Senior Antoinette Nguyen, co-leader of Justice for Asian Americans (JFAA) saw the recent mass shooting that claimed the lives of eight Asian Americans in Atlanta, as more than a one-off incident.
“I think immediately I would say [I felt] a deep-seated sadness, and also with that comes a frustration and an anger about how this is not an isolated event,” Nguyen said. “It represents and symbolizes decades […] of oppression in America against Asian Americans.”
Nguyen’s first thought was to call her family and friends, due to how close the act of violence hit to home. “I have a lot of family, they’re Vietnamese Americans who work in nail and hair salons,” she said. “So quickly, I could have seen how it could have been my own family members, and that was just really hard to deal and reconcile with.”
Following the Atlanta shooting, various leaders from student organizations on campus were inspired to develop an online network to build solidarity between the different Asian and Pacific Islander (AAPI) communities, both on campus and in the greater Rochester region. Founding members of JFAA included leaders from the Asian American Student Union, Spanish and Latino Students Association, National Society of Black Engineers, and more.
Senior and co-leader of JFAA Sunnie Limson pointed to “a lot of fire and frustration” as the catalyst for JFAA.
One of JFAA’s main goals is to build solidarity between the different Asian and Pacific Islander (AAPI) communities on campus. They want to offer healing and resources through discussion and education to help foster community and inclusivity between AAPI communities, while understanding that those communities are not homogeneous.
“It’s a matter of building solidarity within our own community and with other minority communities, because the Asian community is usually treated as a monolith, [which is] very inaccurate,” junior and co-leader of JFAA Arnav Sharma said. “There are many different ethnic groups within singular countries, and then they are enveloped together — we all fill out the same bubble [on the census]. We do have a shared history and shared struggle within western countries and the United States especially, but at the same time we have our own cultural identities […] It’s about supporting each other and our communities, building a Pan-Asian solidarity coalition.”
JFAA pointed to a lack of response and support from UR over the increase in Asian American hate crimes over 2020 and felt that AAPI students should have been supported sooner.
“The UCC group didn’t come into play until the mass shootings; why does it take a shooting and the death of eight people, six out of eight people being Asian, to get support for a community?” Limson said.
Limson and Sharma, co-presidents of College Feminists, recalled a discussion they had with College Feminist advisor Stacey Fisher about holding a discussion on the rise in hate crimes against Asian Americans, “Hate Crimes Against Asian Americans Rising.” Limson described the conversation she and Sharma had with Fisher:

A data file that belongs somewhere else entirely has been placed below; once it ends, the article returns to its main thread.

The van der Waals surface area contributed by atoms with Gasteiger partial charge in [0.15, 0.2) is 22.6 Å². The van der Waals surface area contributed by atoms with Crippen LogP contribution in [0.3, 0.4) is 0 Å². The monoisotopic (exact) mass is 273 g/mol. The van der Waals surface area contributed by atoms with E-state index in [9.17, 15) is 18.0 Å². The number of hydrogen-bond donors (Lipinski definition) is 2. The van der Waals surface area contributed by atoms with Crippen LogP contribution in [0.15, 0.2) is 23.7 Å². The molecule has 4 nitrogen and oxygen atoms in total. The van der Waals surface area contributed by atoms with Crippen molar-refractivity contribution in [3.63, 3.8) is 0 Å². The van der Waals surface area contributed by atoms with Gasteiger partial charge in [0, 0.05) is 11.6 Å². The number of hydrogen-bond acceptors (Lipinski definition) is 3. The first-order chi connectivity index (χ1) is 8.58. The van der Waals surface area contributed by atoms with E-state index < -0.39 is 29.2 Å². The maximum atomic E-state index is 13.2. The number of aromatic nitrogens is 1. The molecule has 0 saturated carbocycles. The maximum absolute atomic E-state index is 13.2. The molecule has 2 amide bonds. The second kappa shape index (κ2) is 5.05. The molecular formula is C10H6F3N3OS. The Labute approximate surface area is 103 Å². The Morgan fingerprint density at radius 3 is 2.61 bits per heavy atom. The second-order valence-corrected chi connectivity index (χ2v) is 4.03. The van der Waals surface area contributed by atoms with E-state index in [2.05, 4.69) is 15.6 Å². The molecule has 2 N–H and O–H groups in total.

“[Fisher said things like] ‘What is Hate Crimes Against Asian Americans Rising? Is that an organization? Why would there be an organization named Hate Crimes Against Asian Americans Rising? It doesn’t make any sense.’ When we tried to explain it, she was like, ‘It’s not in my radar.’ She rolled her eyes at us, and started googling and was not unmuted when we heard that […] Whenever we bring anything Asian to the table, she would be furiously interrogating us.”
The Campus Times reached out to Fisher, who stated that she did not recall the meeting and did not advise JFAA.
“Out of respect to the students and student organizations that I advise, it is not in my practice to comment publicly about the details of my meetings,” Fisher added.
Limson and Sharma cited interactions like this as a reason why they felt this coalition was necessary. “She […] asked us to attend anti-racist trainings instead of holding community discussions,” Limson said. The two expressed a desire for an apology from Fisher.
JFAA sees the need for more AAPI representation, and as a result, would like to work toward having more faculty in the humanities and social sciences, as well as the creation of a department of Asian Studies. JFAA believes that this is important in the handling of bias-related incident reports.
“[What do we want] from the school? Less apathy, less pretending,” Sharma said. “The school has their ‘Meliora values,’ and whatever values they claim that they are supporting, diversity, inclusion, they talk about it, but […] since the pandemic started, hate crimes have been ramping up, the University said nothing. It wasn’t like it was not in the University conscience either.”
JFAA is planning on hosting more discussions for the UR community to bring awareness and develop support. They’re also launching a book club for members of the UR community who want to learn more about the AAPI history and community.
Nguyen reflected on the vigil that was held for the Atlanta mass shooting, and the next steps.
“It was encouraging to see people at the vigil […] I didn’t expect that, sadly,” she said. “I think that there needs to be a lot of work done in education on microaggressions, and everyday acts of racism that occur — I personally know tons of my Asian friends and other marginalized groups […] absolutely and personally experienced a lot of instances of racialized language and terrible things like that.”
JFAA encourages UR students to educate themselves, and that education is an important step.
For students that don’t know where to start in allyship, Nguyen suggested the first step can be supporting their AAPI friends by “asking what they need, instead of assuming.”